Egypt participated in the ICVS in 1992 with a sample of the capital, Cairo. In 2006, a national victimization survey was carried out by the National Center for Social and Criminological Research (NCSCR) with a random sample of 6 governorates including Al Fayoum, Assiut, Behera, Cairo, Dakahlia, and Port Said. Nigeria conducted the ICVS in 1998 with a sample of the capital, Lagos. In 2010, the MacArthur Foundation supported a national victimization survey with a representative sample drawn from the 36 states of Nigeria and the Federal Capital Territory. South Africa conducted the ICVS in 1993, 1996, and 2000 with samples of the capital, Johannesburg. Since 1998, the country has a periodical national victimization survey. It was conducted in 1998, 2003, and 2007 under the name of South Africa National Victims of Crime Survey (NCVS), and in 2011, it became the Victims of Crime Survey (VOCS). In 2005, South Africa conducted a youth victimization survey, with a sample of youths aged 12–22. The Safer Cities Programme of UN-HABITAT, with the financial support of the Dutch government sponsored since 1997 victimization surveys in several cities, including Johannesburg, Durban, Pretoria, Port Elizabeth, and Cape Town. Tanzania conducted the ICVS in 1992 with a sample of the main urban center, Dar es Salaam. The Safer Cities Programme of UNHABITAT, with the financial support of the Dutch and the Swedish government, sponsored victimization surveys in 2000 (Dar es Salaam), 2004 (Dar es Salaam, Arusha and Mtwara), and, in collaboration with the UNODC, 2008 (Dodoma, Mbeya, Moshi, Mwanza, and Tanga). Uganda conducted the ICVS in 1992, 1996, and 2000 with samples of the capital, Kampala. The UNODC sponsored a national victimization survey in 2008.
The following African countries do not have a national victimization survey but have conducted the ICVS, usually with samples of their capital city complemented in some cases with a small rural sample (the year and the city from where the main sample was extracted are indicated between brackets): Botswana (1997 and 2000, Gaborone), Lesotho (2000, Maseru), Mozambique (2002, with a sample of the city of Maputo and the regions of Nampula, Sofala and Zambe´zia), Namibia (2000, Windhoek), Swaziland (2000, Mbabane), Tunisia (1992, Tunis), Zambia (2000, Lusaka), and Zimbabwe (1996, Harare).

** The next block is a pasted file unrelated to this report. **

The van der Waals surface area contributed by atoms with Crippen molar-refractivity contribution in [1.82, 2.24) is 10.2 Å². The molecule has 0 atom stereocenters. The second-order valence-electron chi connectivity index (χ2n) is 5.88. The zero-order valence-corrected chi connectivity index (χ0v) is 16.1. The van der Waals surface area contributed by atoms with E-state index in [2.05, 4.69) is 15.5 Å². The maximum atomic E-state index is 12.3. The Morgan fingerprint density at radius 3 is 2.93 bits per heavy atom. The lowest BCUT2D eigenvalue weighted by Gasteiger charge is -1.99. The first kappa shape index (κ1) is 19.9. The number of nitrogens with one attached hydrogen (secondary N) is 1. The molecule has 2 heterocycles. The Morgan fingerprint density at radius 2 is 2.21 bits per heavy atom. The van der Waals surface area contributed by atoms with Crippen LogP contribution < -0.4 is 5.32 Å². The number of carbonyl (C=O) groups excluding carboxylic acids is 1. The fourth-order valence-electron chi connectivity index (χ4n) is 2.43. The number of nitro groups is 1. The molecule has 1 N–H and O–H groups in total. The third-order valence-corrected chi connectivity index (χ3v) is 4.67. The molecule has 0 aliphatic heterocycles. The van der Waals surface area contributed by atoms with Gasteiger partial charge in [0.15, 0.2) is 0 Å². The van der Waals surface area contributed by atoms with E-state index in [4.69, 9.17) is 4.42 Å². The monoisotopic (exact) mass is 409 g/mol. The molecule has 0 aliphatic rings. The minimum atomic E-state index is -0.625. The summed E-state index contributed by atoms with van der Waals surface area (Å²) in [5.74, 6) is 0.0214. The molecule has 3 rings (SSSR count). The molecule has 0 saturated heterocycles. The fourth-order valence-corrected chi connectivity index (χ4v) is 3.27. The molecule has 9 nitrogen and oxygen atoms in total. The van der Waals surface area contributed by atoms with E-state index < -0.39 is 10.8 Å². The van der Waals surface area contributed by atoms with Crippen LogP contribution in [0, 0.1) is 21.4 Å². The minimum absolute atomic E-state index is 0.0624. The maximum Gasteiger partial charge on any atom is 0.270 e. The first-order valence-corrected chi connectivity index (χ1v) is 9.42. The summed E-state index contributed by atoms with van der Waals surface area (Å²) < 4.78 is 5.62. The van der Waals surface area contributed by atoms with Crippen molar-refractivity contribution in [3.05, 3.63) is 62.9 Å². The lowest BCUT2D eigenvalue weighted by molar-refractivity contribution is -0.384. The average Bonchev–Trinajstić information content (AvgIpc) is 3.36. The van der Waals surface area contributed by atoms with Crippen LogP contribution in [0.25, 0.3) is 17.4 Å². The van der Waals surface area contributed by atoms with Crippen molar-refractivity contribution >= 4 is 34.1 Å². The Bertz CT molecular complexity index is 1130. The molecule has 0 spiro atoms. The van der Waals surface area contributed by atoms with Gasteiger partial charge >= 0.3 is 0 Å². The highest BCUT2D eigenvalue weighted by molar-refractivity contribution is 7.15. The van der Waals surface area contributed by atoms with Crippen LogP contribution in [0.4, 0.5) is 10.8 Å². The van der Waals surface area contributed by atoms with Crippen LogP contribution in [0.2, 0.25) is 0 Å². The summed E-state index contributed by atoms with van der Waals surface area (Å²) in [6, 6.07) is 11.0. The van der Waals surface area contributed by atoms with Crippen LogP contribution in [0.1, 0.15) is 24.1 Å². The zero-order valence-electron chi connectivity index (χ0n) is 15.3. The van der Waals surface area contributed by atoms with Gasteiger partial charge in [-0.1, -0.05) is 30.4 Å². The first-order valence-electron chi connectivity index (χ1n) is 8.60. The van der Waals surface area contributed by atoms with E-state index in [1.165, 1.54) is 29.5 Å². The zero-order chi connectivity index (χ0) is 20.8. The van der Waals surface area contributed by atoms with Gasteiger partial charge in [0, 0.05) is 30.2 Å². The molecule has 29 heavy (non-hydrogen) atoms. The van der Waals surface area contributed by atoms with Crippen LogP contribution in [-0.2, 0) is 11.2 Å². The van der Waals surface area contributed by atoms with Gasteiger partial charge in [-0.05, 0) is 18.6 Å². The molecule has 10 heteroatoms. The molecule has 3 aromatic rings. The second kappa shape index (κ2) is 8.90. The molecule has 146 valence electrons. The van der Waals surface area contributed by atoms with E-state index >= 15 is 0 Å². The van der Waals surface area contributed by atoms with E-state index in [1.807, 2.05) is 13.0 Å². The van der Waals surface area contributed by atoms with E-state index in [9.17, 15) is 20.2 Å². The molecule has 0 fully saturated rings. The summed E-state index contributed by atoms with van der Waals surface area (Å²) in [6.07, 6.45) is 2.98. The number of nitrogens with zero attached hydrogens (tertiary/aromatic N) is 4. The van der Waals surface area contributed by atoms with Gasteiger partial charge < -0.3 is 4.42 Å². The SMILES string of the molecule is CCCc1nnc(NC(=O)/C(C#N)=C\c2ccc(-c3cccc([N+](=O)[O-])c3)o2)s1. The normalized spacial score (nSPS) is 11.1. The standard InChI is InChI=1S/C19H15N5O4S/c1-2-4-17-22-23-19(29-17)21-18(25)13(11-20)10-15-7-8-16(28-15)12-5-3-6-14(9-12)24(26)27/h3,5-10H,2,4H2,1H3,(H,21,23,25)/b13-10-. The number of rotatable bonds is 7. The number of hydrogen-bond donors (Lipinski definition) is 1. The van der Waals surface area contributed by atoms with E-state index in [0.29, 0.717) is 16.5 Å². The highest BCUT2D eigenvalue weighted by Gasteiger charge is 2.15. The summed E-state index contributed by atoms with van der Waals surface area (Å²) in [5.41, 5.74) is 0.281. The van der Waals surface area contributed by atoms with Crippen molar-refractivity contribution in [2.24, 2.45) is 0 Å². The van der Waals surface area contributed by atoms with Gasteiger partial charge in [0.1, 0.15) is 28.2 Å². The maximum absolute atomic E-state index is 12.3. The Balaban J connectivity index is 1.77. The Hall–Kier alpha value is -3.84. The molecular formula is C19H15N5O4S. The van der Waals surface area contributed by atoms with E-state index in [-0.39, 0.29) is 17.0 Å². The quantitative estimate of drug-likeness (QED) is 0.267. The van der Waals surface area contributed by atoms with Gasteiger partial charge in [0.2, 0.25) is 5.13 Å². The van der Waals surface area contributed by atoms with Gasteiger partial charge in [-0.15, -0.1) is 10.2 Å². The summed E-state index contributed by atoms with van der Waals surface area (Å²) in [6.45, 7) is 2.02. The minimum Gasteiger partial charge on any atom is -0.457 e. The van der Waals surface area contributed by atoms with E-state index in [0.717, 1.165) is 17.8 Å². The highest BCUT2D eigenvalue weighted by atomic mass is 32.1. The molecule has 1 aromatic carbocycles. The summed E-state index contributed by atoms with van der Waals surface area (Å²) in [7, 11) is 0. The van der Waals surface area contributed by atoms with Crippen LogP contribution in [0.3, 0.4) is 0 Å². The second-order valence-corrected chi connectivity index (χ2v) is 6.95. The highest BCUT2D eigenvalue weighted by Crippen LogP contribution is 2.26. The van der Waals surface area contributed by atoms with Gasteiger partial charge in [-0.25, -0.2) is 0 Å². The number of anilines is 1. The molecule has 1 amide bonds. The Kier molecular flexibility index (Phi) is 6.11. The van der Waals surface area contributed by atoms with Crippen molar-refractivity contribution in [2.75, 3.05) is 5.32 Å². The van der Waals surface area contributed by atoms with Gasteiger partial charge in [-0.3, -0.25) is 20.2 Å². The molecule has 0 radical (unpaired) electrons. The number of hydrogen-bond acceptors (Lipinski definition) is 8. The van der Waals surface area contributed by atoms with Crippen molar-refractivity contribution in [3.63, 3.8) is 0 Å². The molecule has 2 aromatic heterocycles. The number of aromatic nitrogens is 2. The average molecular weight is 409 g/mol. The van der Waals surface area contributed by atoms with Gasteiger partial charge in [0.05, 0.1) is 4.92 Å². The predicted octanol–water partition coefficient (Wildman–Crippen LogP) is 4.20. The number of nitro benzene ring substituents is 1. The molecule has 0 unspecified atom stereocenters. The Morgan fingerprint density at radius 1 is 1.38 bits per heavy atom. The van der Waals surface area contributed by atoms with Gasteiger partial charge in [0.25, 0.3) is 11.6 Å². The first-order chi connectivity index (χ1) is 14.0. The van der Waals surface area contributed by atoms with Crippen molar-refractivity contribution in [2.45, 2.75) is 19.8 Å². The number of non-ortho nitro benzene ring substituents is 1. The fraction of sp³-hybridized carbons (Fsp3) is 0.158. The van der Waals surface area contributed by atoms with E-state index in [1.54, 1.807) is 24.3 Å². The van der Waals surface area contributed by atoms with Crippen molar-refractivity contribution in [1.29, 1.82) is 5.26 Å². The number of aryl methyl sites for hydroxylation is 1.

Different bodies of United Nations, namely, the UN-HABITAT through its Safer Cities Programme, the United Nations Office on Drugs and Crime (UNODC), and United Nations Development Programme (UNDP), have sponsored victimization surveys – sometimes with the support of the Dutch, the Belgium, or the Swedish government – in the following African countries, which do not have a national victimization survey (year and city from where the main sample was extracted are indicated between brackets): Cameroon (2002, Yaounde´; 2003, Douala), Ghana (2009, in the metropolitan areas of Sekondi-Takoradi, Accra, Kumasi and Tamale), Ivory Coast (1999, Abidjan), Kenya (2003, Nairobi; 2010, national representative sample), and Rwanda (2008, national representative sample).
Cambodia participated in the ICVS in 2000 with a sample of the capital, Phnom Phen, and a small rural sample. In 2011, the Survey of Cambodian Public Opinion, conducted by the International Republican Institute with a national representative sample, included a module on victimization. Georgia participated in the ICVS in 1992 and 1996 with national samples. The country also participated in the 2000 ICVS with a sample of the capital, Tbilisi. In 2010, 2011, and 2012, the Gorbi Institute carried out, with the financial support of the European Union, national victimization surveys using the questionnaire of the ICVS with some adjustments from the future European